1985 was a very different place to 2011. Nelson Mandela was sitting in a South African jail cell, Ronald Reagan was sworn in as US president, and a man wearing a chicken suit trespassed into the Australian Parliament and sat on the government’s front bench.
But electricity prices…well, they were pretty much the same. Over the last couple of years, Australia-wide electricity prices climbed back to the same levels, inflation adjusted, that they were in 1985.
Of course there are a couple of important differences in today’s version of 1985 prices. First is the way they’ve come about. Recent electricity price rises have been sharp and sustained, with increases of around one-third from 2006-2010, and plenty more in the pipeline. When things change quickly, we obviously notice them more than if the same increases had been stretched over the last 10 or 15 years.
Second is the fundamental difference between prices and bills. Sure, prices may be at 1980s levels, but in the meantime, we’ve found plenty of new things to plug in, from iPads and mobile phones to plasma TVs, ceilings full of halogen downlights, and air-conditioners (not to mention the increasing size of the houses we’re lighting, heating and cooling).
So the price of electricity is much the same, but the amount of it we’re consuming and paying for in our bills, particularly at peak times of the day and year, has increased significantly.
All of this is making the fractious debate around a carbon price even more confused, with a massive glut of energy infrastructure costs colliding with the federal government’s attempts to explain its proposed scheme.
Let’s start with the energy infrastructure. There is about $40 billion worth of poles, wires and other bits and pieces scheduled for replacement and expansion over the next five years alone. You might be thinking, “$40 billion sounds like a lot of money – I wonder who’s going to pay for all that?” Inevitably, the answer is you, the consumer. Rising network costs account for around 68 per cent of recent electricity price rises, and they are set to continue increasing, and continue arriving in your letterbox.
The sheer scale of these costs raises urgent questions about whether they could be avoided, or at least deferred. Federal government climate change adviser Professor Ross Garnaut tackles this in a recent paper, where he tries to lift the lid on the “black box” of Australia’s energy market, suggesting current regulations may actually encourage the monopoly businesses that operate our energy networks to over-invest and pass excessive costs on to consumers.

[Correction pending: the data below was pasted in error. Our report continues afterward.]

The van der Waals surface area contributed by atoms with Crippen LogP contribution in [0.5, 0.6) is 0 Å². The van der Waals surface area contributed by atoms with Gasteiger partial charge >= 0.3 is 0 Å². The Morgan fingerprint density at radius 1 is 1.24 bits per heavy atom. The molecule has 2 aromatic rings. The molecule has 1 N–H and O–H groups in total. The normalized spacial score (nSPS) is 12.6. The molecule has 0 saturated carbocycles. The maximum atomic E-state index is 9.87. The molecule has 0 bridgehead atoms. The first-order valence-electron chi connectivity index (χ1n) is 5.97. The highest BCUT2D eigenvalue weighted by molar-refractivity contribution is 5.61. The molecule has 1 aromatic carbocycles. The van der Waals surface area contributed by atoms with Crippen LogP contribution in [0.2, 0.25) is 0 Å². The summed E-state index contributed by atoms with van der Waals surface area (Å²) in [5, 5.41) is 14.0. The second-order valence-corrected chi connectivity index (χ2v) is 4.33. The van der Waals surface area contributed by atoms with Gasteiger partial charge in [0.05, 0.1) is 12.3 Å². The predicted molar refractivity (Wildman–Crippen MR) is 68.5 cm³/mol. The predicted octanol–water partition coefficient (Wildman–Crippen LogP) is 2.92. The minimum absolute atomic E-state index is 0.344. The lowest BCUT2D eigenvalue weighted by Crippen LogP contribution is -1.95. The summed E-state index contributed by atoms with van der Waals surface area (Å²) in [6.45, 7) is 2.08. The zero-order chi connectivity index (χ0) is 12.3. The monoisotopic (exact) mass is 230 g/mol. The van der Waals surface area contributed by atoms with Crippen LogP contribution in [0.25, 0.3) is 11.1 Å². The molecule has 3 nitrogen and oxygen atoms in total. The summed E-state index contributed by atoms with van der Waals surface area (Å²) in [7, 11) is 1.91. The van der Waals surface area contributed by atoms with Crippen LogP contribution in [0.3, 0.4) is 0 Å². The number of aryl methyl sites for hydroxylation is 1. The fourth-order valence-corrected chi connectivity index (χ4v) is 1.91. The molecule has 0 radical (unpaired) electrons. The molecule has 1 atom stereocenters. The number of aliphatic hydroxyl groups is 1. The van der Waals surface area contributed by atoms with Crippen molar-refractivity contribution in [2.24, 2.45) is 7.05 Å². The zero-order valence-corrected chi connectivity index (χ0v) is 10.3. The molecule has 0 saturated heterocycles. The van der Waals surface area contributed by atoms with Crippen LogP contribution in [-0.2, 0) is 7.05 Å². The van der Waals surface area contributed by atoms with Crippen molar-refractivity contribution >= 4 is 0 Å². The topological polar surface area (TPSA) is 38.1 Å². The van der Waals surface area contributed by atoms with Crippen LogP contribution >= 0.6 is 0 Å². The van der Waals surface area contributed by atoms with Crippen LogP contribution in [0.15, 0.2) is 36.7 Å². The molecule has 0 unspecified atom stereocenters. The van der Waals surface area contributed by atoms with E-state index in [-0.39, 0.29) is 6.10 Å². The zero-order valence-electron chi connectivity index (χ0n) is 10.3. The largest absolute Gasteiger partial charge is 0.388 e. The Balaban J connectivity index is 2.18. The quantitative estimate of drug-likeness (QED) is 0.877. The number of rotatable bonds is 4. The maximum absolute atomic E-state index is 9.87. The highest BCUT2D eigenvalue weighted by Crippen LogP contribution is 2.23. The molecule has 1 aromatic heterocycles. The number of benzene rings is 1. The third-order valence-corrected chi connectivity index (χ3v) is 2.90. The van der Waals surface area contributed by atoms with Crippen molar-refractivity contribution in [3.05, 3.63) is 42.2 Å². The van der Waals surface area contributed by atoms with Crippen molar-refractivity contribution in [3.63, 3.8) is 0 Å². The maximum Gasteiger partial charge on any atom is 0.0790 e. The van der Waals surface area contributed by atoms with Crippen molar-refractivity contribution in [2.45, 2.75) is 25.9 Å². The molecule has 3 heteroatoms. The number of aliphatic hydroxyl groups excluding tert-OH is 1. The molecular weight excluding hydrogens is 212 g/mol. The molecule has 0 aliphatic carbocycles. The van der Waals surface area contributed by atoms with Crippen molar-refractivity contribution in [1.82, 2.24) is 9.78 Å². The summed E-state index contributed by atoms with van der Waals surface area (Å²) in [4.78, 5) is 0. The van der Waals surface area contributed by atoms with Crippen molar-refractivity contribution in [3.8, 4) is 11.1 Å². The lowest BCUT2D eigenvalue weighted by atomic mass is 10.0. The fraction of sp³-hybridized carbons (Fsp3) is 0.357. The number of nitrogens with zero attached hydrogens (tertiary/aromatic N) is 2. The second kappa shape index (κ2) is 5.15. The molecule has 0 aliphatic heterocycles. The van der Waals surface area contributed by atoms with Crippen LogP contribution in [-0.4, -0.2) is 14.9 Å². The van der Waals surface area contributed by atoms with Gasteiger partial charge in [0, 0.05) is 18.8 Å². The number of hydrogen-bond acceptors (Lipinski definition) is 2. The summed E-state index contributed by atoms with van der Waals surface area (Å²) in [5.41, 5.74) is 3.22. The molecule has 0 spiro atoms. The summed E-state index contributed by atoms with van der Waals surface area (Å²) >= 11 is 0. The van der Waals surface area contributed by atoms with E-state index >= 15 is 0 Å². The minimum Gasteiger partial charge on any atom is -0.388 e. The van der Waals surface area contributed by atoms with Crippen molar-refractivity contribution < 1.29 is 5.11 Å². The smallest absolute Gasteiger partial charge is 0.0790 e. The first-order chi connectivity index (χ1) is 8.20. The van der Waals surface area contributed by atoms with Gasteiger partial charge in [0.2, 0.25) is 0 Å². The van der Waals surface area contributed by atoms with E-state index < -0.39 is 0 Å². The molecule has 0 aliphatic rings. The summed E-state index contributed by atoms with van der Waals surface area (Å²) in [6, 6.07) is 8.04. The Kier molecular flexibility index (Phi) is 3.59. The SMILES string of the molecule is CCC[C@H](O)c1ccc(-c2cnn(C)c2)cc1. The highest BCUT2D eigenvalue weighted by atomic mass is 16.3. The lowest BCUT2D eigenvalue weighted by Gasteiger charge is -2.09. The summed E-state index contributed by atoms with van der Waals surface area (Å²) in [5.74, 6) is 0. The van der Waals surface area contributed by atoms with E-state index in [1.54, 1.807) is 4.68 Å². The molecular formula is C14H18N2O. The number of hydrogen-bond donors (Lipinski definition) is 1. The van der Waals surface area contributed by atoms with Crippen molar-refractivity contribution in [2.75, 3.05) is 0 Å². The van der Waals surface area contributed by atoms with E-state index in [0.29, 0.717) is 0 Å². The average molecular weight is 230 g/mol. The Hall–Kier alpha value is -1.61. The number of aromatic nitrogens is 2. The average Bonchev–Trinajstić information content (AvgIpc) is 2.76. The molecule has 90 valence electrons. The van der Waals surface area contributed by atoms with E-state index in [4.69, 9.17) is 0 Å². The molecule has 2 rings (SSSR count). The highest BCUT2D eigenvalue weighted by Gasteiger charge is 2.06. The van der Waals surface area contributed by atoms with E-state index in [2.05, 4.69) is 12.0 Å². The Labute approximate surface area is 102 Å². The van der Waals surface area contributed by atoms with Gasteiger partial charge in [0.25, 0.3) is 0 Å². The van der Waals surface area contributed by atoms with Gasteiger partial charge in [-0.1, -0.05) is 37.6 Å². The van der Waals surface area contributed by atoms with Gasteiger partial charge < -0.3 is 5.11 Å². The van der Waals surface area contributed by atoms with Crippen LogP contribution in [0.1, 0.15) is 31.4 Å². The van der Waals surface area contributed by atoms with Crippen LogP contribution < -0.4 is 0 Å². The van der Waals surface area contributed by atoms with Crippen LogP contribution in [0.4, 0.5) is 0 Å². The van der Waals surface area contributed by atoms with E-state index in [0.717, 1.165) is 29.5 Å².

At the same time, these network businesses, along with energy retailers, have little incentive to help reduce energy use, particularly at times of peak demand. ‘Peak demand’ refers to those daily and seasonal spikes in energy consumption when our energy networks are pushed close to their full capacity, for example when millions of air-conditioners are running at the hottest point on a summer’s day. Peak demand is a massive and growing issue, driving huge investments in parts of the network that we use for an amount of time totaling less than one full day every year.
The potential to reduce these costs was shown recently in Townsville, where a Solar City project reduced peak energy demand on Magnetic Island by 20 per cent, in the process pushing back the $17 million cost of an undersea cable by at least eight years.
So energy prices are going up, peak demand is a big problem, and regulations need to change. But there is also an inescapable role here for the consumer. Reforming the energy sector is well overdue, but if energy consumption keeps increasing, especially at peak times, then no amount of regulatory change will hold back network costs.
Then consider the government’s proposed carbon price – or at least the few details that are currently on the table. On 13 April, Climate Change Minister Greg Combet committed that “more than 50 per cent of the carbon price revenue will be used to assist households,” and that “millions of households” would be better off under this permanent assistance. If you think this sounds familiar, that’s because the government said much the same thing about their Carbon Pollution Reduction Scheme back in 2008. They just didn’t sell it very well, as former Prime Minister Kevin Rudd could no doubt tell you.
So far, so good for households – or at least for those who accept that climate change requires action, and that a carbon price is the most efficient way to go about it. Because there is only so much revenue raised from taxing carbon or selling permits to emitters, and the more of the pie you carve up and give away to industry, the less remains for household assistance and investments in low-emissions technologies.
You might ask “what’s the point?” – if you push up electricity bills on the one hand, and compensate for it through the tax system or rebates, isn’t it like a giant money-go-round? Well, not if you have the chance to change your behaviour on the way through.
Just like those businesses that receive compensation, many households will find they can make decisions to reduce their energy use and still pocket government assistance. By taking steps to cut their energy use in the short term, they will also reduce the load on our energy networks over the longer term, hopefully slashing some of that $40 billion plus sitting in the pipeline.
With just about every high-emitting industry in the country making a case for greater compensation, the real test for consumers – and for the government - will be in the final detail, and we’re unlikely to see that until at least the middle of 2011, when the political fight will intensify. It may not be 1985 any more, but it’s feeling a lot like 2008 all over again.